Matthew Rarey, Assistant Professor of Art History, Oberlin College
Dirt, Concrete, and the Substance of Memory in Slavery’s Dungeon
In the summer of 2017, Kwame Akoto-Bamfo installed “In Memoriam: Portraits of the Middle Passage in Situ” at Cape Coast Castle, a former slave fort in Ghana. Consisting of 1,300 life-sized portrait heads made of local concrete, Akoto-Bamfo placed them on the floor of the castle’s two main dungeons. “Look closely at the faces,” reads a sign at the entrance to the dungeon, “you may see someone who looks like a family member.” But the heads themselves, cloaked in the darkness of the dungeon and huddled together on a floor made of accumulated detritus, dirt, and feces, seemingly disavow visitors’ effort to engage with them. This presentation takes Akoto-Bamfo’s installation as a point of departure to explore how one claims and honors ancestors who leave no descendants: the dead and disappeared taken during the African slave trade. Reading Akoto-Bamfo’s installation alongside the works of Afro-pessimist theorist Saidiya Hartman and novelist Yaa Gyasi, I argue that this installation asks us to claim those we cannot see, whose faces and bodies cannot be felt in the darkness of the dungeon or the pages of the archive.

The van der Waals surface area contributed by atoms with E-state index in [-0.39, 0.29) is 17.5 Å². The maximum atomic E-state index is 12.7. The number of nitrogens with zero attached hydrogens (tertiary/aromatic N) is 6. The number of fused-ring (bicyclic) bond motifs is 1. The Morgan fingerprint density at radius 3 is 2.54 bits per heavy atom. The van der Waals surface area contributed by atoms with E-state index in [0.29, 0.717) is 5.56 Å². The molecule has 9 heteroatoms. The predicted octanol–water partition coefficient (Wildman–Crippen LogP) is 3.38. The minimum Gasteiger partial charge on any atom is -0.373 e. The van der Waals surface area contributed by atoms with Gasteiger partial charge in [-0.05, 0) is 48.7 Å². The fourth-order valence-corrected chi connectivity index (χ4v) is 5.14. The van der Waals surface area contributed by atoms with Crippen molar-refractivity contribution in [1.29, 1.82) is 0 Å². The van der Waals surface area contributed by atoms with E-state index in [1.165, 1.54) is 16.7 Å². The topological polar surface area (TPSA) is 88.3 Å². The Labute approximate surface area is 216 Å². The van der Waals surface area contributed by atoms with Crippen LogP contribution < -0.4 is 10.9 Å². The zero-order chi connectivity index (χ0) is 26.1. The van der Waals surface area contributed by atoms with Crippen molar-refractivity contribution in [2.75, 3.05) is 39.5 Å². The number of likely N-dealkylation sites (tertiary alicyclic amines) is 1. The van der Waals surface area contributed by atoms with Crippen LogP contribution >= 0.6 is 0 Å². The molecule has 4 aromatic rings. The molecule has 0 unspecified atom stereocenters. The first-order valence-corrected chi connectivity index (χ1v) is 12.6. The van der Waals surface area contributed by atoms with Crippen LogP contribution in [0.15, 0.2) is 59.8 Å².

Matthew Francis Rarey is Assistant Professor of Art History at Oberlin College, where his work investigates assemblage and ephemeral aesthetics, visual conceptions of enslavement, and the development of religious arts in the early modern African-Portuguese world. His writing on black Atlantic visual culture has appeared in Theorizing Visual Studies (2012), Romantic Circles Praxis Series (2014) African Heritage and Memories of Slavery in Brazil and the South Atlantic World (2015), and is forthcoming in African Arts. Rarey earned his B.A. from the University of Illinois at Urbana-Champaign, and his M.A. and Ph.D. from the University of Wisconsin-Madison.